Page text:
Commonly found in outdoor air, on many kinds of plants and foodstuffs and
prefers rotting farmland manure. It may be resistant to fungicides. Alternaria
is considered an occasional contaminant of water damaged building materials
which contain cellulose. Although Alternaria is a notable source of fungal
allergy, pathogenic infections are also reported infrequently.
There are a wide variety of species of Aspergillus. Some are considered
opportunistic pathogens and may cause pulmonary infections. Some members also
produce mycotoxins and have been implicated in causing allergic reactions and
hypersensitivity pneumonitis. Aspergillus type organisms are some of the first
fungi to grow on water-damaged materials and are frequently found in
water-damaged structures. Although they are commonly found in the outdoor
environment, the outdoor frequency is generally considered low.
This yeast-like fungus is commonly found on caulk or damp window frames in
bathrooms. Aureobasidium may be pink or black in color. Although it seldom
causes infections, it can be allergenic. This is one type of mold that is a type
of mildew. It will grow in cooler climates and along with Cladosporium is
commonly found growing on siding.
Survives in soil. A gram positive rod which is part of a large family of
organisms which are for the most part non-pathogenic for man.
Frequently associated with dry rot, Basidiomycetes are primarily mushrooms,
toadstools, puffballs, rusts and smuts. High levels of these spores can
contribute to allergies in indoor environments. Poria incrassata is a
particularly destructive fungal organism that falls into this classification.
Poria has resulted in the collapse of severely infested buildings.
Most commonly associated with plants, Botrytis can cause allergic asthma
after indoor exposure. High levels are likely to be found in greenhouses or
other indoor areas with high humidity and large numbers of plants.
This is a very common plant pathogen that is frequently found on lumber in
lumber yards and is built into most homes. It has not been well studied and has
not been reported to be pathogenic or a producer of mycotoxins or allergens.
Commonly found on deteriorating wood products, Chaetomium frequently emits a
musty odor and is frequently found on water-damaged drywall. Its health effects
have not been well studied, however some rare compounds have on occasion been
identified as mutagenic.
Cladosporium is the genera most frequently encountered in both outdoor and
indoor air. It is frequently found in elevated levels in water-damaged
environments. Some species may be resistant to certain types of treated lumber.
A secondary invader of plant materials, Epicoccum can grow at higher
temperatures than many fungi, allowing it to be a human skin pathogen. Colonies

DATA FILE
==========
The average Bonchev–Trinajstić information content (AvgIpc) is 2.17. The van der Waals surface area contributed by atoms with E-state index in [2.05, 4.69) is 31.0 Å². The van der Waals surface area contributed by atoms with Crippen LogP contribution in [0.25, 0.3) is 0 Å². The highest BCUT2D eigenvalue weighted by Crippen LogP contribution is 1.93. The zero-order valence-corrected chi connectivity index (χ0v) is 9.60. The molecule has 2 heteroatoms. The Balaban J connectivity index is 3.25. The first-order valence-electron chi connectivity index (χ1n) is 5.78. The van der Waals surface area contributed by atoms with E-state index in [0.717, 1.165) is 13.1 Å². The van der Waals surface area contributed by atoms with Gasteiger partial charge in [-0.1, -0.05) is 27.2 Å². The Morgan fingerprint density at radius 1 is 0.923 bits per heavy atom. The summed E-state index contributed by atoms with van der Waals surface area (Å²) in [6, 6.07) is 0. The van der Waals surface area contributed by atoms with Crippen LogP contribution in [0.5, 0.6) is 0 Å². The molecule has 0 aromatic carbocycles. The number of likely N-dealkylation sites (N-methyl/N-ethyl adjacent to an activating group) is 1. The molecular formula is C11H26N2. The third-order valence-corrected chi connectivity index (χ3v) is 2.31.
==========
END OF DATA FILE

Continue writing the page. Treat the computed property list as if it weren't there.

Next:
produce a wide variety of colors depending on the food source. Although it may
be isolated from water damaged building materials, it is generally thought of as
a typical outdoor organism.
Found in soils and on plants worldwide, Fusarium can invade corn and barley
and produce toxins at lower temperatures than many fungi. Fusarium has affected
water-damaged carpets and a variety of other building materials, and can cause
infection in immunocompromised individuals. Its spores are typically slimy and
may be difficult to isolated from air samples. It has also been implicated in
exacerbation of allergies and asthma and may produce mycotoxins.
Gram Negative Rods
Group of bacteria commonly found in standing water or water saturated
structures. Most are opportunistic pathogens. Many species release endotoxins
that can cause headaches and allergic type reactions.
This mold is found worldwide and is frequently present in air samples. Mucor
commonly grows on dung and moist hay. It is fast growing opportunistic and may
cause rare infection in immunocompromised individuals. It is considered a mild
Penicillium species are common contaminants on various substances. This
organism causes food spoilage, colonizes leather objects and is an indicator
organism for dampness indoors. Some species are known to produce mycotoxins. The
health of occupants may be adversely affected in an environment that has an
amplification of Penicillium. Penicillium is one of the first fungi to grow on
water-damaged materials and has been implicated in causing allergic reactions
and hypersensitivity pneumonitis. It commonly produces a strong musty odor.
Found in decaying wood, soil, and plant material, Pithomyces is not known to
cause infections or major health problems in humans. It has been found growing
on paper but is not commonly found growing indoors.
Frequently found in house dust, soil, fruits, nuts, and seeds, Rhizopus often
grows in fruit and vegetable garbage, or in forgotten leftover food. Exposure to
large numbers of Rhizopus spores has reportedly caused respiratory
complications. Rhizopus can be an allergen and opportunistic pathogen for
immunocompromised individuals, especially those with diabetic ketoacidosis,
malnutrition, or severe burns.
A common contaminant that can cause toenail infections.
A common soil contaminant. Non-pathogenic to humans.
Stachybotrys grows well on extremely wet building materials containing
cellulose that have remained wet for more than a week. It produces mycotoxins
that can irritate skin and mucous membranes. One potent mycotoxin produced by
Stachybotrys is called satratoxin; it is also toxic when inhaled. Extreme care
should be taken when this organism is amplified indoors.
Opportunistic pathogen. It can survive and grow in nasal secretions and on
skin. Produces many toxins which contribute to pathogenicity. Coagulase positive
are considered potentially pathogenic.
Fungi that are not mature enough for speciation